I refer to this as my tropical bird-- but as to its true identity --have no clue or idea. Could it be a parrot or a peacock or what?? It has a long full tail and very nice coloring --- so tropical bird it is!! The frustration did not come with the construction of the lampshade but mainly with the lamp I chose.
As you can see the shade has a washer top and requires a lamp with a harp. No harp --- (now what to do) I really wanted to use this vintage glass candlestick lamp.
Don't laugh --- but it took me forever, and forever, and forever to remember that there is an adapter to solve this problem!!! Shown in the picture above is an adapter and a vintage finial that coordinates with the colors of the shade.
Hooray!! Put the adapter over the lightbulb and it automatically substitutes for a harp. Put the shade over -- screw on the finial -- and we are set to go.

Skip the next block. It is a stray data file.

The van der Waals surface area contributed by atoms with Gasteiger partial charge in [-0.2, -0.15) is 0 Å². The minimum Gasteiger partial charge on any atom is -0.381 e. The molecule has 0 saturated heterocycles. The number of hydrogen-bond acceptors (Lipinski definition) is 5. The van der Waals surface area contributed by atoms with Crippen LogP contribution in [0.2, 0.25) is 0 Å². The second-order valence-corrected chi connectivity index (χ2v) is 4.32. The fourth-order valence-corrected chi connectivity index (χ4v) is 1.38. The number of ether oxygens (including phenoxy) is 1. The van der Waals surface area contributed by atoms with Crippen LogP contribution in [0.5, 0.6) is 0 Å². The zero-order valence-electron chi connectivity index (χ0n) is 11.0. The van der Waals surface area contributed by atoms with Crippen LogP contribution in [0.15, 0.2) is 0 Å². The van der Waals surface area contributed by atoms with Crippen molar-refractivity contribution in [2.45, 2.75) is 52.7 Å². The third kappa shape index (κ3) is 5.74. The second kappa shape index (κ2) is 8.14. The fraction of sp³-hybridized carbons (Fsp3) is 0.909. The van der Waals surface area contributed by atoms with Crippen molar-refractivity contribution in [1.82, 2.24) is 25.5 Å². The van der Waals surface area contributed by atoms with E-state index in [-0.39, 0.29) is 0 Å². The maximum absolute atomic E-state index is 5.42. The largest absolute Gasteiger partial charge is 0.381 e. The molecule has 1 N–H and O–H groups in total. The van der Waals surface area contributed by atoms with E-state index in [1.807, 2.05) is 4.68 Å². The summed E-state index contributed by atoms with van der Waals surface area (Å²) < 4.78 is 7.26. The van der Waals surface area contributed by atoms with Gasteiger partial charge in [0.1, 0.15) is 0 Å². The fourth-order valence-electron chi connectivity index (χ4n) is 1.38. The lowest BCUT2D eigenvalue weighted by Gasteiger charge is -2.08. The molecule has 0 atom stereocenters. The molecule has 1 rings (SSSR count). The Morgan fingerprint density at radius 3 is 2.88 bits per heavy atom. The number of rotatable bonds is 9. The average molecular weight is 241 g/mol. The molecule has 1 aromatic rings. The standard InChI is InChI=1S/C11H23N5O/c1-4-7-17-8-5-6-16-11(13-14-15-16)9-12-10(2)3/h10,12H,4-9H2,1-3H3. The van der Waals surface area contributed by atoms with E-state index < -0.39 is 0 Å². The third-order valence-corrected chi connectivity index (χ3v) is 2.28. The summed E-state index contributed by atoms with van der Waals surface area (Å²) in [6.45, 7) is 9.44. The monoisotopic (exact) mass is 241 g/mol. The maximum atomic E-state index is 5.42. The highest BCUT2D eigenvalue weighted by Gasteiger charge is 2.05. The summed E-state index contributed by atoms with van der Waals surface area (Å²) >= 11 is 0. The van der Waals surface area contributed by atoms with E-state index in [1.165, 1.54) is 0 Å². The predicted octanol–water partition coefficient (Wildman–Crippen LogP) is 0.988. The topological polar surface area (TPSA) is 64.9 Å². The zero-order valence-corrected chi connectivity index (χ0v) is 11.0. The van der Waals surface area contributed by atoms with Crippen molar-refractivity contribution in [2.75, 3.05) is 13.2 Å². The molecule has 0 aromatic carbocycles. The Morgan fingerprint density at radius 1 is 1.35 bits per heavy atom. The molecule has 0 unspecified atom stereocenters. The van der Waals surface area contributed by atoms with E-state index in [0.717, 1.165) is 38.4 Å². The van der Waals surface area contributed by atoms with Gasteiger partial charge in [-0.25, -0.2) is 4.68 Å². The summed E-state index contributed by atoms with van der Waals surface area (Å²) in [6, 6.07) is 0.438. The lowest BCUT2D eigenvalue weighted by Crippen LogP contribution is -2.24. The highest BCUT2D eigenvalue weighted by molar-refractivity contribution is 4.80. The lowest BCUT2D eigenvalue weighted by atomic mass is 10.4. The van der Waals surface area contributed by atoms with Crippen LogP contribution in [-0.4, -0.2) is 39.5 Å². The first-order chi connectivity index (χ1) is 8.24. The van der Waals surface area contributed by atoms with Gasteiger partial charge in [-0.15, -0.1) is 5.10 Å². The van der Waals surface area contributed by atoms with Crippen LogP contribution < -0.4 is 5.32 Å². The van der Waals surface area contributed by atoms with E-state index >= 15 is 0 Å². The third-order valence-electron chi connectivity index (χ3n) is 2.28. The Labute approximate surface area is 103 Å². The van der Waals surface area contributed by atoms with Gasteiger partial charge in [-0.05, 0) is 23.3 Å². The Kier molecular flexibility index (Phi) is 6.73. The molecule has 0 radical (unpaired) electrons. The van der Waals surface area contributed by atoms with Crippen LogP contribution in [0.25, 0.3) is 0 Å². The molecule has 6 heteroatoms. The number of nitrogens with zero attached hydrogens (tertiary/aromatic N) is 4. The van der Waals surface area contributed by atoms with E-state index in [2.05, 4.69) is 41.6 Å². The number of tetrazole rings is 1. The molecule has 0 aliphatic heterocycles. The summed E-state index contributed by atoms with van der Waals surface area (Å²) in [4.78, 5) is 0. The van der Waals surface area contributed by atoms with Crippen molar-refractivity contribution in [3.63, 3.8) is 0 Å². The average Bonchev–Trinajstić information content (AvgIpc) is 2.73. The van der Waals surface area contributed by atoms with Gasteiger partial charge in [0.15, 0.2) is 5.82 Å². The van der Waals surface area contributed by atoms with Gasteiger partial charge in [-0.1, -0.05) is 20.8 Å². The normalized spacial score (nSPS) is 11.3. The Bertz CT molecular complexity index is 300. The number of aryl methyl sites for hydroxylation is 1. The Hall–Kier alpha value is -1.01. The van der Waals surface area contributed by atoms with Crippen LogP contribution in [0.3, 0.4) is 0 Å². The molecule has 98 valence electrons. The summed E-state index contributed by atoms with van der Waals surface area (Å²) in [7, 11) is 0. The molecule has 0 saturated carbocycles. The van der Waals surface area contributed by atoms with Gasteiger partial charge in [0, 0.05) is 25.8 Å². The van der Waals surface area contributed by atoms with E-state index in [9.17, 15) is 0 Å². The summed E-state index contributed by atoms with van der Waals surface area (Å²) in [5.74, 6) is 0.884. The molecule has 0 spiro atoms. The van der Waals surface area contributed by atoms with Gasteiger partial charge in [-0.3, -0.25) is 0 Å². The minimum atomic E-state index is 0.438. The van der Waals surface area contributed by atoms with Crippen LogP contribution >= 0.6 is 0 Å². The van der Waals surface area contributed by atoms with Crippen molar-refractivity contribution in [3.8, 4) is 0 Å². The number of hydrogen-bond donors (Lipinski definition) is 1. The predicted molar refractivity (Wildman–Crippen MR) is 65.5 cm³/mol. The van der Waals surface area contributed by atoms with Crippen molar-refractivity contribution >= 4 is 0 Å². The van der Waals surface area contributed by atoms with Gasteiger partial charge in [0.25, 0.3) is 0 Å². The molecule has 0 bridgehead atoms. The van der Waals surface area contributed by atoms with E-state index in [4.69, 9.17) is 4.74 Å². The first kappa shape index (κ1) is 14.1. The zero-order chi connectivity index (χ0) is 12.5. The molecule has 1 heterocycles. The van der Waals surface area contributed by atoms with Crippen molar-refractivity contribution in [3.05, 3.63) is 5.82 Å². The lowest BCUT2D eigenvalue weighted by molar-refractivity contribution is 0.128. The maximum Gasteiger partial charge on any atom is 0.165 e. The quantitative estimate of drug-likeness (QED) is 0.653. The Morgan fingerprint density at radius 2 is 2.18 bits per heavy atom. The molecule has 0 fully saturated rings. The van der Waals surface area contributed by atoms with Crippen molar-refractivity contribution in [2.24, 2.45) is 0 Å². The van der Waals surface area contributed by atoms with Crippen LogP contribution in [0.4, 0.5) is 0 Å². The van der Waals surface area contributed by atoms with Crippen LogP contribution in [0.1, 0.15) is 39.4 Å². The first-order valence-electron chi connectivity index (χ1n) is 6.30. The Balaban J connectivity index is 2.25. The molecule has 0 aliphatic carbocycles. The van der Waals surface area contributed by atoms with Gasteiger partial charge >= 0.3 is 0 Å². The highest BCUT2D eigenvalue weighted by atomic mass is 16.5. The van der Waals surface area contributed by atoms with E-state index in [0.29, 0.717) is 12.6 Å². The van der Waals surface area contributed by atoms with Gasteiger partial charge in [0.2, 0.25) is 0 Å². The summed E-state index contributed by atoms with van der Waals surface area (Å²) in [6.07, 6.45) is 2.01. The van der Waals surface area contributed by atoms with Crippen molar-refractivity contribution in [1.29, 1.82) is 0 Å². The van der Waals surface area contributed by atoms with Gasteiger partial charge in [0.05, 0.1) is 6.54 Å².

In all my chattering about the adapter, I forgot to give you the basics of the lampshade. The shape of this frame is referred to as a cut corner and measures approximately 7 inches high. The lower trim is a yarn tassel drop with a peacock blue bead thus adding an extra 1 1/2 to 1 3/4 inches. The main portion of the shade is a vintage hand done needlepoint piece.
The sides of the shade are done with a dark golden fabric that resembles a shantung sheen and yarn weave. Difficult to pick up fabric variations with camera and lighting.
Another picture to show the fabric variations in a different light
This picture is a little closer up and seems to show the actual needlepoint stitches.
So long until next time my friends. Lesson learned -- a lamp adapter goes a long way in calming ones anxieties -- (who knew?).
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